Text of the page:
Down London Road (On Dublin Street, #2)

 
The Rift Walker (Vampire Empire, #2)

Down London Road by Samantha Young
Pub­lisher: NAL
Pages: Kindle Edition, 384 pages
Series: On Dublin Street
Pub­li­ca­tion date: May 7th 2013


Johanna Walker is used to taking charge. But she’s about to meet someone who will make her lose control....

It has always been up to Johanna to care for her family, particularly her younger brother, Cole. With an absent father and a useless mother, she’s been making decisions based on what’s best for Cole for as long as she can remember. She even determines what men to date by how much they can provide for her brother and her, not on whatever sparks may—or may not—fly.

But with Cameron MacCabe, the attraction is undeniable. The sexy new bartender at work gives her butterflies every time she looks at him. And for once, Jo is tempted to put her needs first. Cam is just as obsessed with getting to know Jo, but her walls are too solid to let him get close enough to even try.

Then Cam moves into the flat below Jo’s, and their blistering connection becomes impossible to ignore. Especially since Cam is determined to uncover all of Jo’s secrets …even if it means taking apart her defenses piece by piece.

Warning. Review might contain minor spoilers. Read at your own risk.

I was really excited about Down London Road because I really love how Samantha Young writes her stuff, her Warriors of Ankh series was pretty great, I really enjoyed reading it, and I also liked the previous book in this series, On Dublin Street . Why did I like On Dublin Street? No idea. It’s not my usual thing but it worked for me perfectly at the time. Down London Road proved that me liking On Dublin Street was purely a mood thing. Oh well.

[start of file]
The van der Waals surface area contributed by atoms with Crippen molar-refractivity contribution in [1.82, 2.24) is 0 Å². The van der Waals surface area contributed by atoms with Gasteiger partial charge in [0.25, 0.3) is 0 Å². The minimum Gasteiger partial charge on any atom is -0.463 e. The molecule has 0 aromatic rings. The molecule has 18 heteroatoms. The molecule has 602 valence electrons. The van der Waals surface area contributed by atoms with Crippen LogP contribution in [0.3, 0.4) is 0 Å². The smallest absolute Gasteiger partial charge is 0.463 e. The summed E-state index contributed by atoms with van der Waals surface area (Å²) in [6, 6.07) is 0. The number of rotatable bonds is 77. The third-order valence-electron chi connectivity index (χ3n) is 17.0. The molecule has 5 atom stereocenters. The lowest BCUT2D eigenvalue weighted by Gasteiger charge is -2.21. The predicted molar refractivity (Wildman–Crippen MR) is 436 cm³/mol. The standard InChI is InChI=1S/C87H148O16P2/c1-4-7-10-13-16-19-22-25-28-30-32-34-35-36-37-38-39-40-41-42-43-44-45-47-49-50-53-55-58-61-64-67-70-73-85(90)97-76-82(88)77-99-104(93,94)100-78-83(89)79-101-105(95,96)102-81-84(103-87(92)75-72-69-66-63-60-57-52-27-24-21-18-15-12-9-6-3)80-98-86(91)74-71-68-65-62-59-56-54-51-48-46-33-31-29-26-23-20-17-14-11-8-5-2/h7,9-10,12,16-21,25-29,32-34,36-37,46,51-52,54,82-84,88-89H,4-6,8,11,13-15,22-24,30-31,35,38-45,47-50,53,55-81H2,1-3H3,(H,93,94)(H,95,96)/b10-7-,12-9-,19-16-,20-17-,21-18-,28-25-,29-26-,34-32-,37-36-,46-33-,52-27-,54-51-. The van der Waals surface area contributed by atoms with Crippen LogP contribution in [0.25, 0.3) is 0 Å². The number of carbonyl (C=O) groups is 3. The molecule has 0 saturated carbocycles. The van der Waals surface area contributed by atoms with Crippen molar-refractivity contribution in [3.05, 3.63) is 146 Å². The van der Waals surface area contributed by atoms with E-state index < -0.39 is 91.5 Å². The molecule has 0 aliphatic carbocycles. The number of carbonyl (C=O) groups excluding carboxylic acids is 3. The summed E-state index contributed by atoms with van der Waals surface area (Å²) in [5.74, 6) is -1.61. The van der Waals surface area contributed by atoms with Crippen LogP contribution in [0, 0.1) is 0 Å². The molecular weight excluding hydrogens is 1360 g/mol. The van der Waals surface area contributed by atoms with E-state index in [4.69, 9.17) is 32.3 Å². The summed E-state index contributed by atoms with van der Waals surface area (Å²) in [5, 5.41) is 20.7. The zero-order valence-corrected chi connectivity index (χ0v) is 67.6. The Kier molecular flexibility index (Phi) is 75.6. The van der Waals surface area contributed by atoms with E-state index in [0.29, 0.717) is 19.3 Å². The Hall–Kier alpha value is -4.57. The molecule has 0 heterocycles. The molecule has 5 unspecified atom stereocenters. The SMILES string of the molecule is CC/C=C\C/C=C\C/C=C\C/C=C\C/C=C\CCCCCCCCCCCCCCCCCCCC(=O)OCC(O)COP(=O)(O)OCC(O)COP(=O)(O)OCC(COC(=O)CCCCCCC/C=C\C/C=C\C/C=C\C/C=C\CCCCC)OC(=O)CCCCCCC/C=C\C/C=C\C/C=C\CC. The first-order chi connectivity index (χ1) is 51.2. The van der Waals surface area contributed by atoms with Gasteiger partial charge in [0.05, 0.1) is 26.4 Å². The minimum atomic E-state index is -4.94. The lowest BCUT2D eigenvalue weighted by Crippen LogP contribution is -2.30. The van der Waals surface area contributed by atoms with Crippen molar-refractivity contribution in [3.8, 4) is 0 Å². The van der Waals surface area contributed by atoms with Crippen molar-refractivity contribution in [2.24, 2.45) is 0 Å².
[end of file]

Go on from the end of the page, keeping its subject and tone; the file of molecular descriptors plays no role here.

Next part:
I went blindly into this book so I had no idea what to expect. I had no idea that this was going to happen:

My eyes flickered across the room and then my breath hitched as my gaze paused on a guy who was staring at me. Our eyes met, and for some absolutely bizarre reason the connection felt physical, like acknowledging each other’s presence had actually locked me in place.

Yeah, that made me know that I won’t like this book. I was hoping to be wrong, but no, I wasn’t wrong.

I really don’t like this sort of romance or this sort of characters. I also think that tattooed guys are being extremely overused and this aspect made Cam less attractive. He is also a douche. Me no like douche.

Johanna, the wonderful MC, is an idiot. I hated her. I didn’t even remember who the hell she was. I knew she was in On Dublin Street and I was trying so hard to remember who the hell she was. And then it came back to me. The money-digging chick who wanted to bang Braden. Oh yeah. No Miss Jo, I do not like you. I do not like you at all.
‘How can you take Malcolm and all those other guys’ help but not a friend’s?’ Because it’s a totally different thing!

Hah. Yes, she is like that. Now you know why I don’t like her. Oh, and check this quote from the book’s description:
Johanna Walker knows what she wants.

Really? She knows what she wants?? No, she doesn’t. That’s a huge pile of bullcrap right there. Why? Because the whole book is based on how Jo is unable to make up her mind about what she wants from her life. She is a stubborn woman who makes a shitload of bad decisions. And she gets to be a main character in a book I was really looking forward to reading. Yay me.
Thankfully, I was pretty. Tall with legs that went on forever […]

Legs go all the way up?

Cam on the other hand was not such a bad character, when compared to Joe, of course, but I didn’t like him much either. This is because of what a huge dick he was to Jo just because “he felt too attracted to her”. This gave him the right to be a total judgmental jerk, it seems. He made it up to her later on but I lost track of things when everything got too boring to handle. And I mean boring. They got together halfway through. As in together together, meet my family and all that shit together. That’s when things got too bad for me to even bother reading the rest of the book. It was just filled with useless drama. Did Young do this only to increase the page numbers of the book? It sure felt like it.

So, is Down London Road worth your money? It sure as hell was not worth mine, to tell you the truth. I would recommend you buying it only if you enjoy reading mostly romance books. Romance noobs might like it as well. As for the rest of us anti-romance, or partially anti-romance people, that’s a no. Ignore your hormones when it comes to this one.

 

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